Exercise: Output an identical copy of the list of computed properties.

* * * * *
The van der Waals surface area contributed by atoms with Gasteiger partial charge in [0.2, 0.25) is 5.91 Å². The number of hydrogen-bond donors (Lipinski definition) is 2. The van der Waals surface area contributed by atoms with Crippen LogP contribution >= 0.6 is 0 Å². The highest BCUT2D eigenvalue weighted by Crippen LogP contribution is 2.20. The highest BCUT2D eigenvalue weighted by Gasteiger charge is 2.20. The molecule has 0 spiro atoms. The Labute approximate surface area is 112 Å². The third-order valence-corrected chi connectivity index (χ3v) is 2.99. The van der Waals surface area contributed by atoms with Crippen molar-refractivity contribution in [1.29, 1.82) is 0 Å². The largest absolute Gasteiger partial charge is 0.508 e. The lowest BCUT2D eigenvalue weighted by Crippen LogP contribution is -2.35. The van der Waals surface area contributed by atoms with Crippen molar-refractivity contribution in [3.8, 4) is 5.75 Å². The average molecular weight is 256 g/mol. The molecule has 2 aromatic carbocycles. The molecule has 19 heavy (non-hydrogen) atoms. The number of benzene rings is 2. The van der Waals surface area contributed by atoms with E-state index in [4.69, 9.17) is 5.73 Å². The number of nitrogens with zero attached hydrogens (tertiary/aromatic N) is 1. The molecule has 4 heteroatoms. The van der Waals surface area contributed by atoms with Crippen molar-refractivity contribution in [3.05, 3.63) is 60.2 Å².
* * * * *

The van der Waals surface area contributed by atoms with Gasteiger partial charge in [0.2, 0.25) is 5.91 Å². The number of hydrogen-bond donors (Lipinski definition) is 2. The van der Waals surface area contributed by atoms with Crippen LogP contribution >= 0.6 is 0 Å². The highest BCUT2D eigenvalue weighted by Crippen LogP contribution is 2.20. The highest BCUT2D eigenvalue weighted by Gasteiger charge is 2.20. The molecule has 0 spiro atoms. The Labute approximate surface area is 112 Å². The third-order valence-corrected chi connectivity index (χ3v) is 2.99. The van der Waals surface area contributed by atoms with Crippen molar-refractivity contribution in [1.29, 1.82) is 0 Å². The largest absolute Gasteiger partial charge is 0.508 e. The lowest BCUT2D eigenvalue weighted by Crippen LogP contribution is -2.35. The van der Waals surface area contributed by atoms with Crippen molar-refractivity contribution in [3.8, 4) is 5.75 Å². The average molecular weight is 256 g/mol. The molecule has 2 aromatic carbocycles. The molecule has 19 heavy (non-hydrogen) atoms. The number of benzene rings is 2. The van der Waals surface area contributed by atoms with E-state index in [4.69, 9.17) is 5.73 Å². The number of nitrogens with zero attached hydrogens (tertiary/aromatic N) is 1. The molecule has 4 heteroatoms. The van der Waals surface area contributed by atoms with Crippen molar-refractivity contribution in [3.05, 3.63) is 60.2 Å².